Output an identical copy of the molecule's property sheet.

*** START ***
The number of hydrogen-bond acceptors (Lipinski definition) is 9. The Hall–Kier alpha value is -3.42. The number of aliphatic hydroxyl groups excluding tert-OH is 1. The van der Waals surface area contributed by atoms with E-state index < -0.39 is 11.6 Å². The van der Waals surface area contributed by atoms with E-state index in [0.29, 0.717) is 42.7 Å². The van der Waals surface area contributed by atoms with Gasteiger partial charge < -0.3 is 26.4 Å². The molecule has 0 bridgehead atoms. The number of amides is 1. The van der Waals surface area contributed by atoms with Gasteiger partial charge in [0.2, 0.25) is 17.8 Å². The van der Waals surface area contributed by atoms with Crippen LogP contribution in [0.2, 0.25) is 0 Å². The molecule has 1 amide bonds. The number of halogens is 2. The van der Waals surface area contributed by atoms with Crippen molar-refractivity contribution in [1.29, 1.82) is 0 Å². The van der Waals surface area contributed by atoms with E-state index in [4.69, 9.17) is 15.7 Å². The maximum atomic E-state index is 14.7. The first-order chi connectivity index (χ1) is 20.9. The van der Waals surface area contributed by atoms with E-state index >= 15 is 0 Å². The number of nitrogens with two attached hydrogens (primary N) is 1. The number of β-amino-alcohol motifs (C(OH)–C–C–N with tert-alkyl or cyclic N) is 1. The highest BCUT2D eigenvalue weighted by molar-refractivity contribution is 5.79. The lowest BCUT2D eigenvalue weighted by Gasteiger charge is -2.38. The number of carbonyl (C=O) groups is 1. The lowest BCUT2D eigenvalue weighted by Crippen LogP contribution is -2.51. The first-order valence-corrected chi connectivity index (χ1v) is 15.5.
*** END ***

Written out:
The number of hydrogen-bond acceptors (Lipinski definition) is 9. The Hall–Kier alpha value is -3.42. The number of aliphatic hydroxyl groups excluding tert-OH is 1. The van der Waals surface area contributed by atoms with E-state index < -0.39 is 11.6 Å². The van der Waals surface area contributed by atoms with E-state index in [0.29, 0.717) is 42.7 Å². The van der Waals surface area contributed by atoms with Gasteiger partial charge < -0.3 is 26.4 Å². The molecule has 0 bridgehead atoms. The number of amides is 1. The van der Waals surface area contributed by atoms with Gasteiger partial charge in [0.2, 0.25) is 17.8 Å². The van der Waals surface area contributed by atoms with Crippen LogP contribution in [0.2, 0.25) is 0 Å². The molecule has 1 amide bonds. The number of halogens is 2. The van der Waals surface area contributed by atoms with Crippen molar-refractivity contribution in [1.29, 1.82) is 0 Å². The van der Waals surface area contributed by atoms with E-state index in [4.69, 9.17) is 15.7 Å². The maximum atomic E-state index is 14.7. The first-order chi connectivity index (χ1) is 20.9. The van der Waals surface area contributed by atoms with E-state index >= 15 is 0 Å². The number of nitrogens with two attached hydrogens (primary N) is 1. The number of β-amino-alcohol motifs (C(OH)–C–C–N with tert-alkyl or cyclic N) is 1. The highest BCUT2D eigenvalue weighted by molar-refractivity contribution is 5.79. The lowest BCUT2D eigenvalue weighted by Gasteiger charge is -2.38. The number of carbonyl (C=O) groups is 1. The lowest BCUT2D eigenvalue weighted by Crippen LogP contribution is -2.51. The first-order valence-corrected chi connectivity index (χ1v) is 15.5.